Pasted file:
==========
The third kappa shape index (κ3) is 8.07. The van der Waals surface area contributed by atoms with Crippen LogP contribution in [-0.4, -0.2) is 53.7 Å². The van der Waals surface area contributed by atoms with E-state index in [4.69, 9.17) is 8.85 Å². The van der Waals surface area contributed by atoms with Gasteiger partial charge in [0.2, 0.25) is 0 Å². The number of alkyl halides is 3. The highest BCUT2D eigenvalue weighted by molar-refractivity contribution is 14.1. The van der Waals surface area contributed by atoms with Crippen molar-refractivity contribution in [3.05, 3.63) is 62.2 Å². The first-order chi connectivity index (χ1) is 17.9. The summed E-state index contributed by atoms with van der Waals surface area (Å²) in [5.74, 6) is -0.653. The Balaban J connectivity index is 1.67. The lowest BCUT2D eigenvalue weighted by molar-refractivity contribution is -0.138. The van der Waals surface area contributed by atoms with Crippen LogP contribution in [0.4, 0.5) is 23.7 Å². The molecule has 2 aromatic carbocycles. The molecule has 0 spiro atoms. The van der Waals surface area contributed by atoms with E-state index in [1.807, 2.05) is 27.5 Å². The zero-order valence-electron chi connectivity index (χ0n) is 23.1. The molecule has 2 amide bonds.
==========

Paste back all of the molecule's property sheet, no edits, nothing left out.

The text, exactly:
The third kappa shape index (κ3) is 8.07. The van der Waals surface area contributed by atoms with Crippen LogP contribution in [-0.4, -0.2) is 53.7 Å². The van der Waals surface area contributed by atoms with E-state index in [4.69, 9.17) is 8.85 Å². The van der Waals surface area contributed by atoms with Gasteiger partial charge in [0.2, 0.25) is 0 Å². The number of alkyl halides is 3. The highest BCUT2D eigenvalue weighted by molar-refractivity contribution is 14.1. The van der Waals surface area contributed by atoms with Crippen molar-refractivity contribution in [3.05, 3.63) is 62.2 Å². The first-order chi connectivity index (χ1) is 17.9. The summed E-state index contributed by atoms with van der Waals surface area (Å²) in [5.74, 6) is -0.653. The Balaban J connectivity index is 1.67. The lowest BCUT2D eigenvalue weighted by molar-refractivity contribution is -0.138. The van der Waals surface area contributed by atoms with Crippen LogP contribution in [0.4, 0.5) is 23.7 Å². The molecule has 2 aromatic carbocycles. The molecule has 0 spiro atoms. The van der Waals surface area contributed by atoms with E-state index in [1.807, 2.05) is 27.5 Å². The zero-order valence-electron chi connectivity index (χ0n) is 23.1. The molecule has 2 amide bonds.